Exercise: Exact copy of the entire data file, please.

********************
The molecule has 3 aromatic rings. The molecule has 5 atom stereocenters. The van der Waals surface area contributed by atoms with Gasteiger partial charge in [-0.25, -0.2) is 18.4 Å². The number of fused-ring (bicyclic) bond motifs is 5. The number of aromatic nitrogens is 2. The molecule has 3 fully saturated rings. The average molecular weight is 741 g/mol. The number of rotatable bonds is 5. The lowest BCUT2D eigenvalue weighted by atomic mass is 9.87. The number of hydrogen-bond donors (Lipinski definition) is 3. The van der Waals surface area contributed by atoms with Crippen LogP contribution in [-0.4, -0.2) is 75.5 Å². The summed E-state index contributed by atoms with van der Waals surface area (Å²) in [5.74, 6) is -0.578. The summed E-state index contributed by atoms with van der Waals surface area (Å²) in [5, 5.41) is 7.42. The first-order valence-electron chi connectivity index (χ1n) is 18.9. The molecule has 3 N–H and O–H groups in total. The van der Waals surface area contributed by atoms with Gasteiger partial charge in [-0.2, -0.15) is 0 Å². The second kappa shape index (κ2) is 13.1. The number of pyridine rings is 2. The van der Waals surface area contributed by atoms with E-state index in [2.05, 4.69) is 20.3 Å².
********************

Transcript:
The molecule has 3 aromatic rings. The molecule has 5 atom stereocenters. The van der Waals surface area contributed by atoms with Gasteiger partial charge in [-0.25, -0.2) is 18.4 Å². The number of fused-ring (bicyclic) bond motifs is 5. The number of aromatic nitrogens is 2. The molecule has 3 fully saturated rings. The average molecular weight is 741 g/mol. The number of rotatable bonds is 5. The lowest BCUT2D eigenvalue weighted by atomic mass is 9.87. The number of hydrogen-bond donors (Lipinski definition) is 3. The van der Waals surface area contributed by atoms with Crippen LogP contribution in [-0.4, -0.2) is 75.5 Å². The summed E-state index contributed by atoms with van der Waals surface area (Å²) in [5.74, 6) is -0.578. The summed E-state index contributed by atoms with van der Waals surface area (Å²) in [5, 5.41) is 7.42. The first-order valence-electron chi connectivity index (χ1n) is 18.9. The molecule has 3 N–H and O–H groups in total. The van der Waals surface area contributed by atoms with Gasteiger partial charge in [-0.2, -0.15) is 0 Å². The second kappa shape index (κ2) is 13.1. The number of pyridine rings is 2. The van der Waals surface area contributed by atoms with E-state index in [2.05, 4.69) is 20.3 Å².